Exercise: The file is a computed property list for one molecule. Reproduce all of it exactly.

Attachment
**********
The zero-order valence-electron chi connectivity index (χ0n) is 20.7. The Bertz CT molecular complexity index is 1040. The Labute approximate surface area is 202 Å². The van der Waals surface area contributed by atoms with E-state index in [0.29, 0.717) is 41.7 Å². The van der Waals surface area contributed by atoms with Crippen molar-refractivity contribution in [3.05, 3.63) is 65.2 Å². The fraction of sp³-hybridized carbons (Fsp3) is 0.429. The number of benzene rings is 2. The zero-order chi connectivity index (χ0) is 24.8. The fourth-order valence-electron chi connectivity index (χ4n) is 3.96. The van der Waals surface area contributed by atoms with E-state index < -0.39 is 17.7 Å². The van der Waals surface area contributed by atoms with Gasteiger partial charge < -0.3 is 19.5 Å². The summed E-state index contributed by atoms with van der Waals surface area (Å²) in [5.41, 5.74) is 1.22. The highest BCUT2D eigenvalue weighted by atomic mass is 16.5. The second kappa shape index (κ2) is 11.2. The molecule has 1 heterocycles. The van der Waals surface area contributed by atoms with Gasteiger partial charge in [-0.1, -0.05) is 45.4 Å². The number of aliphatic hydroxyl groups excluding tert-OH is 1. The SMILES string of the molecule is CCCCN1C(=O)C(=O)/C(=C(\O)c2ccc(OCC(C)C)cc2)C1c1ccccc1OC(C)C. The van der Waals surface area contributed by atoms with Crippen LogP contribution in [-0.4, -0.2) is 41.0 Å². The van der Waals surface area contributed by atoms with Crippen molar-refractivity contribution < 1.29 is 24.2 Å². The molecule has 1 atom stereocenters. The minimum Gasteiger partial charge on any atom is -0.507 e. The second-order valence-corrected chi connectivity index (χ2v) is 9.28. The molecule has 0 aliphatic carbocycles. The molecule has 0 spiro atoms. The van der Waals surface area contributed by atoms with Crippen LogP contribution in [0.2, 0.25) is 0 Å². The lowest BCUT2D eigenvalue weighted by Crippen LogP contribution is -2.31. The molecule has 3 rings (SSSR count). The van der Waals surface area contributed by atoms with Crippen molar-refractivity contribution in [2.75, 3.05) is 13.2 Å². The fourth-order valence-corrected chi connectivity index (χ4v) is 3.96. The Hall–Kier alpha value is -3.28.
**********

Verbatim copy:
The zero-order valence-electron chi connectivity index (χ0n) is 20.7. The Bertz CT molecular complexity index is 1040. The Labute approximate surface area is 202 Å². The van der Waals surface area contributed by atoms with E-state index in [0.29, 0.717) is 41.7 Å². The van der Waals surface area contributed by atoms with Crippen molar-refractivity contribution in [3.05, 3.63) is 65.2 Å². The fraction of sp³-hybridized carbons (Fsp3) is 0.429. The number of benzene rings is 2. The zero-order chi connectivity index (χ0) is 24.8. The fourth-order valence-electron chi connectivity index (χ4n) is 3.96. The van der Waals surface area contributed by atoms with E-state index < -0.39 is 17.7 Å². The van der Waals surface area contributed by atoms with Gasteiger partial charge < -0.3 is 19.5 Å². The summed E-state index contributed by atoms with van der Waals surface area (Å²) in [5.41, 5.74) is 1.22. The highest BCUT2D eigenvalue weighted by atomic mass is 16.5. The second kappa shape index (κ2) is 11.2. The molecule has 1 heterocycles. The van der Waals surface area contributed by atoms with Gasteiger partial charge in [-0.1, -0.05) is 45.4 Å². The number of aliphatic hydroxyl groups excluding tert-OH is 1. The SMILES string of the molecule is CCCCN1C(=O)C(=O)/C(=C(\O)c2ccc(OCC(C)C)cc2)C1c1ccccc1OC(C)C. The van der Waals surface area contributed by atoms with Crippen LogP contribution in [-0.4, -0.2) is 41.0 Å². The van der Waals surface area contributed by atoms with Crippen molar-refractivity contribution < 1.29 is 24.2 Å². The molecule has 1 atom stereocenters. The minimum Gasteiger partial charge on any atom is -0.507 e. The second-order valence-corrected chi connectivity index (χ2v) is 9.28. The molecule has 0 aliphatic carbocycles. The molecule has 0 spiro atoms. The van der Waals surface area contributed by atoms with Crippen LogP contribution in [0.2, 0.25) is 0 Å². The lowest BCUT2D eigenvalue weighted by Crippen LogP contribution is -2.31. The molecule has 3 rings (SSSR count). The van der Waals surface area contributed by atoms with Crippen molar-refractivity contribution in [2.75, 3.05) is 13.2 Å². The fourth-order valence-corrected chi connectivity index (χ4v) is 3.96. The Hall–Kier alpha value is -3.28.